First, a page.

Starting in 1986, the Mustang (for the first time, I may add) came equipped with a true dual exhaust system. The factory system comprised of shorty headers (exhaust manifolds) each side flowing through a catalytic converter, on through an H-pipe and out the back via high capacity mufflers. Manifold back, the tubing is all stainless steel and approximately 2.25" in diameter. The major restriction point in the stock system is the exhaust headers. Swapping these out with a new set of aftermarket headers will yeild power gains and a richer tone. Furthermore, they lay a solid foundation to support a high horsepower engine.
Swapping the stock shorty headers with an aftermarket design in your Mustang is a very smart choice. The stock Fox Body headers are a major restriction point in the exhaust system because of their inconsistent shape. The Ford fitted headers are of a cast iron variety and were not made exclusively for the Mustang. Due to mass production for different vehicles, very sharp kinks and bends in the stock headers had to be made and severely reduce airflow. At some points, the tubing may be squeezed to only 1” cross-section! Amazingly, however, the stock heads are good for a 5-7 HP gain over the 1986 header design… who would’ve thought? Regardless, they are a major choke point on the exhaust system.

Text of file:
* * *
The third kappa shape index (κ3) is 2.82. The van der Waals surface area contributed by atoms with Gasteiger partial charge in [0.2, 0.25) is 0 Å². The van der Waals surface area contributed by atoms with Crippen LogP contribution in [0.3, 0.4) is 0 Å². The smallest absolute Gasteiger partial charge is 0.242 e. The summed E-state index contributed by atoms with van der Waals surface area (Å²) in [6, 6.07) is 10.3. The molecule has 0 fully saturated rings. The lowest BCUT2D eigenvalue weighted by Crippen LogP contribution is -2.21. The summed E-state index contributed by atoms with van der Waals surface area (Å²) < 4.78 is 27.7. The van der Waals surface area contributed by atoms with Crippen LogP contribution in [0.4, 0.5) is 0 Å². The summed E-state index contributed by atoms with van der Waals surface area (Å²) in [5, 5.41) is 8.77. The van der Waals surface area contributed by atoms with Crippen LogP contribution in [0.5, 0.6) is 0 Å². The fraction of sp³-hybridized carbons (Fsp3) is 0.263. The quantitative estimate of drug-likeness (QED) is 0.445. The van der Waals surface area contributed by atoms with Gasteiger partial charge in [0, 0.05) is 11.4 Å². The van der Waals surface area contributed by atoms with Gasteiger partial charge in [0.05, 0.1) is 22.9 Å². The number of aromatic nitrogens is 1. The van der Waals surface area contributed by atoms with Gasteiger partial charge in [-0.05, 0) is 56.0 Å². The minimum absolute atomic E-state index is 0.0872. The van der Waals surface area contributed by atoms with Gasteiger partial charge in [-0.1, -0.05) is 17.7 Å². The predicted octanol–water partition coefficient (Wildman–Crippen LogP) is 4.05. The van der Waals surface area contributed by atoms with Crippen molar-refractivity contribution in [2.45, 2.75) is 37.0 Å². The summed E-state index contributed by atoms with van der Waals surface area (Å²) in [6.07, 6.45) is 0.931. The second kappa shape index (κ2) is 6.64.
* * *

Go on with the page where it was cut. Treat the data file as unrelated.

Headers from the likes of BBK, Ford Racing, Pypes, JBA and other aftermarket exhaust companies all have all designed mandrel-bent Foxbody 5.0L specific pieces to eliminate these factory-header problems, maximize airflow and still be a direct bolt-on without clearance issues. Their offerings come in different tube diameters as well as finish, which have different benefits. Let’s go through them, starting with shorty headers versus long-tube headers.